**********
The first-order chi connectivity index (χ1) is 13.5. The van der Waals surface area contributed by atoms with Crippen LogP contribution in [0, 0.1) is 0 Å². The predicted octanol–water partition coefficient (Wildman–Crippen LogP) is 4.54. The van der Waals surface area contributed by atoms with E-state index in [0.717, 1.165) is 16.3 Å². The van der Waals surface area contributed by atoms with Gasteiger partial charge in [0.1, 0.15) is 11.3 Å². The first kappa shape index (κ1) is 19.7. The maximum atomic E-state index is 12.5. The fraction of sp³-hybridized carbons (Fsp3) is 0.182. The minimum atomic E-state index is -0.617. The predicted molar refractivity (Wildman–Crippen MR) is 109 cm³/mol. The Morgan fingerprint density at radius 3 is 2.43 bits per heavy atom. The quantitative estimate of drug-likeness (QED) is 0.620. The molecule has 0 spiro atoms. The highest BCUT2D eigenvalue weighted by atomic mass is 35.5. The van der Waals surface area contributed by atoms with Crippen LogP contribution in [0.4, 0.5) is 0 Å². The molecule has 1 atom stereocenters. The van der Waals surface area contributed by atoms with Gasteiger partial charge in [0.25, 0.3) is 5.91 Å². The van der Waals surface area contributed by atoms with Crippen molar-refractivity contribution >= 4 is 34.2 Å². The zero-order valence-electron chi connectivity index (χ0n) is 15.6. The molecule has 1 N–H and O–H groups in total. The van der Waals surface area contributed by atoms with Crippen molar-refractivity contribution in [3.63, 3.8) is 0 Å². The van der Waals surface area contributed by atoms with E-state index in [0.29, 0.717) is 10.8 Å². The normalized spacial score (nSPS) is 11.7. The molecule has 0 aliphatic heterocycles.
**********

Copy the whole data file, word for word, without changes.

The first-order chi connectivity index (χ1) is 13.5. The van der Waals surface area contributed by atoms with Crippen LogP contribution in [0, 0.1) is 0 Å². The predicted octanol–water partition coefficient (Wildman–Crippen LogP) is 4.54. The van der Waals surface area contributed by atoms with E-state index in [0.717, 1.165) is 16.3 Å². The van der Waals surface area contributed by atoms with Gasteiger partial charge in [0.1, 0.15) is 11.3 Å². The first kappa shape index (κ1) is 19.7. The maximum atomic E-state index is 12.5. The fraction of sp³-hybridized carbons (Fsp3) is 0.182. The minimum atomic E-state index is -0.617. The predicted molar refractivity (Wildman–Crippen MR) is 109 cm³/mol. The Morgan fingerprint density at radius 3 is 2.43 bits per heavy atom. The quantitative estimate of drug-likeness (QED) is 0.620. The molecule has 0 spiro atoms. The highest BCUT2D eigenvalue weighted by atomic mass is 35.5. The van der Waals surface area contributed by atoms with Crippen LogP contribution in [0.4, 0.5) is 0 Å². The molecule has 1 atom stereocenters. The van der Waals surface area contributed by atoms with Gasteiger partial charge in [0.25, 0.3) is 5.91 Å². The van der Waals surface area contributed by atoms with Crippen molar-refractivity contribution >= 4 is 34.2 Å². The zero-order valence-electron chi connectivity index (χ0n) is 15.6. The molecule has 1 N–H and O–H groups in total. The van der Waals surface area contributed by atoms with Crippen molar-refractivity contribution in [3.63, 3.8) is 0 Å². The van der Waals surface area contributed by atoms with E-state index in [0.29, 0.717) is 10.8 Å². The normalized spacial score (nSPS) is 11.7. The molecule has 0 aliphatic heterocycles.